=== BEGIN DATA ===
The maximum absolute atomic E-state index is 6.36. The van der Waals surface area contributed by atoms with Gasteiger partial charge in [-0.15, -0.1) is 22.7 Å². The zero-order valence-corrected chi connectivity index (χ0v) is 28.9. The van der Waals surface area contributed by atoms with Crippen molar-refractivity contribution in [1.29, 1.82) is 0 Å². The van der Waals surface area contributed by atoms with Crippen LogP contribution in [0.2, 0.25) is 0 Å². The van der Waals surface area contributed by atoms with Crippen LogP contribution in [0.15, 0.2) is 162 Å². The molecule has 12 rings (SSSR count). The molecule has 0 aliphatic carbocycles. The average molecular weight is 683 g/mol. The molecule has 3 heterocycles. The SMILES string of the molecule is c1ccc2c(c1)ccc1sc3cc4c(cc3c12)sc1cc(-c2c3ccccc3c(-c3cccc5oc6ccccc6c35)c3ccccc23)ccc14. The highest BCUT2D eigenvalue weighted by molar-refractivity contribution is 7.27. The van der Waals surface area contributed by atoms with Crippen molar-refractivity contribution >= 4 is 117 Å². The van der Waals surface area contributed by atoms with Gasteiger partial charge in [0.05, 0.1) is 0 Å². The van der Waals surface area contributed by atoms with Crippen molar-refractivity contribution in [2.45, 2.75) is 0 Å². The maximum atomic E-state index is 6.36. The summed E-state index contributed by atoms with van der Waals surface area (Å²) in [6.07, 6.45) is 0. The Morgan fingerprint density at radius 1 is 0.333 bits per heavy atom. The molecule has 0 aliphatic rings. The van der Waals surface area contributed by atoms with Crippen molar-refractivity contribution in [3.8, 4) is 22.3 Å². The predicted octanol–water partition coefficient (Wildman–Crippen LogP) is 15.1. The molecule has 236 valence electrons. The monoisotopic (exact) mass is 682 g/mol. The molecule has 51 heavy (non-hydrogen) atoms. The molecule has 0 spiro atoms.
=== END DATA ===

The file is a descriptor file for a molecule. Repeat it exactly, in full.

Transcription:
The maximum absolute atomic E-state index is 6.36. The van der Waals surface area contributed by atoms with Gasteiger partial charge in [-0.15, -0.1) is 22.7 Å². The zero-order valence-corrected chi connectivity index (χ0v) is 28.9. The van der Waals surface area contributed by atoms with Crippen molar-refractivity contribution in [1.29, 1.82) is 0 Å². The van der Waals surface area contributed by atoms with Crippen LogP contribution in [0.2, 0.25) is 0 Å². The van der Waals surface area contributed by atoms with Crippen LogP contribution in [0.15, 0.2) is 162 Å². The molecule has 12 rings (SSSR count). The molecule has 0 aliphatic carbocycles. The average molecular weight is 683 g/mol. The molecule has 3 heterocycles. The SMILES string of the molecule is c1ccc2c(c1)ccc1sc3cc4c(cc3c12)sc1cc(-c2c3ccccc3c(-c3cccc5oc6ccccc6c35)c3ccccc23)ccc14. The highest BCUT2D eigenvalue weighted by molar-refractivity contribution is 7.27. The van der Waals surface area contributed by atoms with Crippen molar-refractivity contribution >= 4 is 117 Å². The van der Waals surface area contributed by atoms with Gasteiger partial charge in [0.05, 0.1) is 0 Å². The van der Waals surface area contributed by atoms with Crippen molar-refractivity contribution in [2.45, 2.75) is 0 Å². The maximum atomic E-state index is 6.36. The summed E-state index contributed by atoms with van der Waals surface area (Å²) in [6.07, 6.45) is 0. The Morgan fingerprint density at radius 1 is 0.333 bits per heavy atom. The molecule has 0 aliphatic rings. The van der Waals surface area contributed by atoms with Crippen molar-refractivity contribution in [3.8, 4) is 22.3 Å². The predicted octanol–water partition coefficient (Wildman–Crippen LogP) is 15.1. The molecule has 236 valence electrons. The monoisotopic (exact) mass is 682 g/mol. The molecule has 51 heavy (non-hydrogen) atoms. The molecule has 0 spiro atoms.